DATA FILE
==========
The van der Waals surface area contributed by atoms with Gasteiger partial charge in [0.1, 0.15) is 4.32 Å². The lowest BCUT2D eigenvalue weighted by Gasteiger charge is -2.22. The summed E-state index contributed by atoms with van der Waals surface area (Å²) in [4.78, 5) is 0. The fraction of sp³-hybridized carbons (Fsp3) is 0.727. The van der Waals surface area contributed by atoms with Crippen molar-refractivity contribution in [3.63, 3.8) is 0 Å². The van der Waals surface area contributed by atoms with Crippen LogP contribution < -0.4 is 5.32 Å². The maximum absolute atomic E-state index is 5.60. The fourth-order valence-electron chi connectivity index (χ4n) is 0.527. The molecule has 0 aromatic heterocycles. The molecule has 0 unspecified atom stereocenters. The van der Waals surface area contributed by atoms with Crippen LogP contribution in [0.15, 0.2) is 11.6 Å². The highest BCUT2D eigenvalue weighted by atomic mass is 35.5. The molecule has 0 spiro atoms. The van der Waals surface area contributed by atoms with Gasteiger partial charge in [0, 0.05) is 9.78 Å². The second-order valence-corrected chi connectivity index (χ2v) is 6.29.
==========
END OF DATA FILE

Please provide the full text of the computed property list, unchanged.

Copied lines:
The van der Waals surface area contributed by atoms with Gasteiger partial charge in [0.1, 0.15) is 4.32 Å². The lowest BCUT2D eigenvalue weighted by Gasteiger charge is -2.22. The summed E-state index contributed by atoms with van der Waals surface area (Å²) in [4.78, 5) is 0. The fraction of sp³-hybridized carbons (Fsp3) is 0.727. The van der Waals surface area contributed by atoms with Crippen molar-refractivity contribution in [3.63, 3.8) is 0 Å². The van der Waals surface area contributed by atoms with Crippen LogP contribution < -0.4 is 5.32 Å². The maximum absolute atomic E-state index is 5.60. The fourth-order valence-electron chi connectivity index (χ4n) is 0.527. The molecule has 0 aromatic heterocycles. The molecule has 0 unspecified atom stereocenters. The van der Waals surface area contributed by atoms with Crippen LogP contribution in [0.15, 0.2) is 11.6 Å². The highest BCUT2D eigenvalue weighted by atomic mass is 35.5. The molecule has 0 spiro atoms. The van der Waals surface area contributed by atoms with Gasteiger partial charge in [0, 0.05) is 9.78 Å². The second-order valence-corrected chi connectivity index (χ2v) is 6.29.